Posted By: Wyatt T | NwoReport
A Chinese fighter jet reportedly intercepted an Australian surveillance plane and released metal shards into the plane’s engine, according to Australia’s Ministry of Defense Monday.
A Chinese J-16 fighter jet purportedly released flares and “cut across the nose” of an Australian P-8 maritime surveillance aircraft while it was conducting routine surveillance in the South China Sea region on May 26, 2022, according to statements made by Richard Marles, Australia’s minister of Defense. The Chinese fighter then reportedly released a “bundle of chaff” containing small pieces of aluminum which were sucked into the P-8’s engine, Marles said. (RELATED: China Is About To Exploit Serious Weaknesses In US Military Might, Analyst Warns)
“The crew of the P-8 responded professionally, and in a manner which would make us all feel proud, they returned the aircraft to its base,” Marles said.
However, Marles declined to identify where in the South China Sea the incident occurred when asked by a journalist. (RELATED: China Fears US Military Is Secretly Training Taiwanese Forces For War Of Attrition)
“I’m not going to answer that. I do know the answer to that, but we will keep that outside the public domain,” said Marles. “It was though in the South China Sea region.”
Chinese-state run media outlet, Global Times, published an editorial on Monday challenging the Australian defense minister’s statements. Without directly contradicting any of Marles’ statements, the Global Times editorial asked about the exact location of the incident and asked what the Australian P-8 was doing just prior to the arrival of the Chinese J-16 fighter jet, according to a Daily Caller News Foundation translation.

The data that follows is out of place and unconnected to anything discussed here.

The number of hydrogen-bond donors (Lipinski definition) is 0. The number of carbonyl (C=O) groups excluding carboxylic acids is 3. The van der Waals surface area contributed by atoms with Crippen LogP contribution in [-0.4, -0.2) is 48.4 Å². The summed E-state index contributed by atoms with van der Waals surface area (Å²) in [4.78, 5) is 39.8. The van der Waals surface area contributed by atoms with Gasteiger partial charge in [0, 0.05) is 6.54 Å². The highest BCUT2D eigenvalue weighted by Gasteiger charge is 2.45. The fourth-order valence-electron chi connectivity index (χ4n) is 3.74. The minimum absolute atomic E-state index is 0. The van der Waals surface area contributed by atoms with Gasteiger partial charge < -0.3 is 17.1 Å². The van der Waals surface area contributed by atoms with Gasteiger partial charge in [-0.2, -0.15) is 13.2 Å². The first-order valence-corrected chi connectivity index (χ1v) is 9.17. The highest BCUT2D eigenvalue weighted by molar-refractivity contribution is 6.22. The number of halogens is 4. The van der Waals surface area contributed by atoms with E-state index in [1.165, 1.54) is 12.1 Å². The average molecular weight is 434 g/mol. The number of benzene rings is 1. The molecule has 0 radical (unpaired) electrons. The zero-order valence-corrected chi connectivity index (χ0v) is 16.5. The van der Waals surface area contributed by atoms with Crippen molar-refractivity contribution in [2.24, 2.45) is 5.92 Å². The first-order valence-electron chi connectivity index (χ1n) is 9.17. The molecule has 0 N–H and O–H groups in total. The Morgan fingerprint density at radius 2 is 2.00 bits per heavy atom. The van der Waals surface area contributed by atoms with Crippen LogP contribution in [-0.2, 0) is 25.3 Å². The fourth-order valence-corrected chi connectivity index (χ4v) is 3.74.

The Chinese Embassy referred TheDCNF to statements made by Zhao Lijian, China’s deputy director of Foreign Affairs, during a press conference in Beijing on Monday.
“China will never allow any country to violate China’s sovereignty and security or undermine peace and stability in the South China Sea under the pretext of freedom of navigation,” Zhao said. “China once again urges the Australian side to earnestly respect China’s national security interests and major concerns, and be cautious in words and actions to avoid miscalculation and serious consequences.”
The Department of Defense, Australian Embassy and Global Times did not respond immediately to TheDCNF’s request for comment.